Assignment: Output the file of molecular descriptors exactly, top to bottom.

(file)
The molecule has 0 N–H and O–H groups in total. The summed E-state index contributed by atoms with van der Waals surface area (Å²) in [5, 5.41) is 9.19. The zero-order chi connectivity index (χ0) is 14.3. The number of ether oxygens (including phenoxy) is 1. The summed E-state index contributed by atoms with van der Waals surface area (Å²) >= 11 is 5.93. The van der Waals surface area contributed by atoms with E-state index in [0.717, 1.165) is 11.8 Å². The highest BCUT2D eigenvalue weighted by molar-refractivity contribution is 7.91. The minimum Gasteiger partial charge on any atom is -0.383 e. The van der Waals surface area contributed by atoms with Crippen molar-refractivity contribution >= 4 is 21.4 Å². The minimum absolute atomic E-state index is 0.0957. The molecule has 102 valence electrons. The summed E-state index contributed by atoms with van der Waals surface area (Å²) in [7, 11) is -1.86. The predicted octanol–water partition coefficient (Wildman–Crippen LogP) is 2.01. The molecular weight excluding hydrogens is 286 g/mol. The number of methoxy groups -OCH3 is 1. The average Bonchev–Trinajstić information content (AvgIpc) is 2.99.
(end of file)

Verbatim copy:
The molecule has 0 N–H and O–H groups in total. The summed E-state index contributed by atoms with van der Waals surface area (Å²) in [5, 5.41) is 9.19. The zero-order chi connectivity index (χ0) is 14.3. The number of ether oxygens (including phenoxy) is 1. The summed E-state index contributed by atoms with van der Waals surface area (Å²) >= 11 is 5.93. The van der Waals surface area contributed by atoms with E-state index in [0.717, 1.165) is 11.8 Å². The highest BCUT2D eigenvalue weighted by molar-refractivity contribution is 7.91. The minimum Gasteiger partial charge on any atom is -0.383 e. The van der Waals surface area contributed by atoms with Crippen molar-refractivity contribution >= 4 is 21.4 Å². The minimum absolute atomic E-state index is 0.0957. The molecule has 102 valence electrons. The summed E-state index contributed by atoms with van der Waals surface area (Å²) in [7, 11) is -1.86. The predicted octanol–water partition coefficient (Wildman–Crippen LogP) is 2.01. The molecular weight excluding hydrogens is 286 g/mol. The number of methoxy groups -OCH3 is 1. The average Bonchev–Trinajstić information content (AvgIpc) is 2.99.